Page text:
‘Crip Camp’ and the Long Strange Trip for Civil Rights

Doc is triumphant and inclusive

9 mins read

Crip Camp: A Disability Revolution
(USA, 104 min.)
Dir. James Lebrecht, Nicole Newnham

The Obamas had a high bar to meet after American Factory won the Oscar, but Crip Camp grabs it. The film marks the latest documentary from the Barack and Michelle Obama’s Higher Ground production company. As with Julia Reichert and Steven Bognar’s American FactoryCrip Camp is a thoughtful and absolutely necessary portrait of America at a time of change. The film, this year’s Audience Award winner for American documentary at Sundance, offers an inspiring story of the civil rights movement for people with disabilities. Crip Camp feels like a landmark for inclusive filmmaking.

Crip Camp explores one seed of the movement towards equality. It looks at the voices from the movement that emerged from Camp Jened. A summer camp for young people with disabilities, Camp Jened ran from 1951 to 1977 until it closed following financial woes. However, these 26 years produced a generation of activists and inspired waves of change. The film sees this cultural revolution through the eyes of several Jened campers and their counsellors.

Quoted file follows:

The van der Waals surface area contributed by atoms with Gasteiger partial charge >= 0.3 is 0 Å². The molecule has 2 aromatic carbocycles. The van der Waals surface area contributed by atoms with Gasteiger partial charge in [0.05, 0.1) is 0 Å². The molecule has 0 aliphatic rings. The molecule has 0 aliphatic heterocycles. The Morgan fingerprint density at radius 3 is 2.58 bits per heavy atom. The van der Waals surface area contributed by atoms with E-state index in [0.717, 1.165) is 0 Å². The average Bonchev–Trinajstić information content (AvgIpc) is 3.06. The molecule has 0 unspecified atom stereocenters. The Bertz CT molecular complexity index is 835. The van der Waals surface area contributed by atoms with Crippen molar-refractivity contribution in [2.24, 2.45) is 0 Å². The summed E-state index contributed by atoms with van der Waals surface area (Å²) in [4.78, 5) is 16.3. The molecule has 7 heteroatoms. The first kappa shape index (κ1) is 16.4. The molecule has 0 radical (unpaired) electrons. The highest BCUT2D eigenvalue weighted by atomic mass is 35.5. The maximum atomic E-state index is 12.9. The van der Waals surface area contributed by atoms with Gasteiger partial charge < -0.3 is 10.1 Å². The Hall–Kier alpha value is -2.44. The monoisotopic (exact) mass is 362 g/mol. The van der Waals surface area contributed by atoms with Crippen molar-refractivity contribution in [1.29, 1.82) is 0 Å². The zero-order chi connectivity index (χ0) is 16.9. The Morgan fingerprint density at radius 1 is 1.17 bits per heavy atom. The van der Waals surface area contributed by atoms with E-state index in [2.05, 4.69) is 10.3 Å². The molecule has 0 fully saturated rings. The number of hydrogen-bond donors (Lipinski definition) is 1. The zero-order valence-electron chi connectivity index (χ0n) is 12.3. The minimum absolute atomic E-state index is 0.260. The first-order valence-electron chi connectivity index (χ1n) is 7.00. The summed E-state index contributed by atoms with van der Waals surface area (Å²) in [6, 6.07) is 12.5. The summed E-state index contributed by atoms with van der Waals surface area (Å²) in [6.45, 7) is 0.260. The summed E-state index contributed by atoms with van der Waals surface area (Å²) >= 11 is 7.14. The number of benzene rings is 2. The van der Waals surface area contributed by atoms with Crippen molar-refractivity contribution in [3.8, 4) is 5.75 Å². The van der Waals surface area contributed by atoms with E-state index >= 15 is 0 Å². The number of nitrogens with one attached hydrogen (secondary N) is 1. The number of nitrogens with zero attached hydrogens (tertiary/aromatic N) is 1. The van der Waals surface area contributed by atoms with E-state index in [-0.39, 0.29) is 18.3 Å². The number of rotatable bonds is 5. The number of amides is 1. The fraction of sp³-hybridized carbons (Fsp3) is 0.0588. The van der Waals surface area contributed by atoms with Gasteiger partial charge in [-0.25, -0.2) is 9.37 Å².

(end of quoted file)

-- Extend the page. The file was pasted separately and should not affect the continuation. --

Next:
Among them is James Lebrecht, who directed Crip Camp with Nichole Newnham and shares his story about finding peace, love, and acceptance on the campgrounds. He explains how being born with spina bifida often put him at a remove from friends as they grew through adolescence. Through his perspective, Crip Camp conveys how the free-loving spirit and liberalization of the ’60s remained elusive. Although he says he dreamed to grow up and run acoustics for the Grateful Dead, virtually all schools, concert venues, and public spaces simply weren’t wheelchair accessible. He recalls always being the odd-one-out and growing up in a community where the rights of the disabled weren’t even considered. Lebrecht shares how his first trip to Camp Jened allowed him to experience the bliss of adolescence he often witnessed from afar.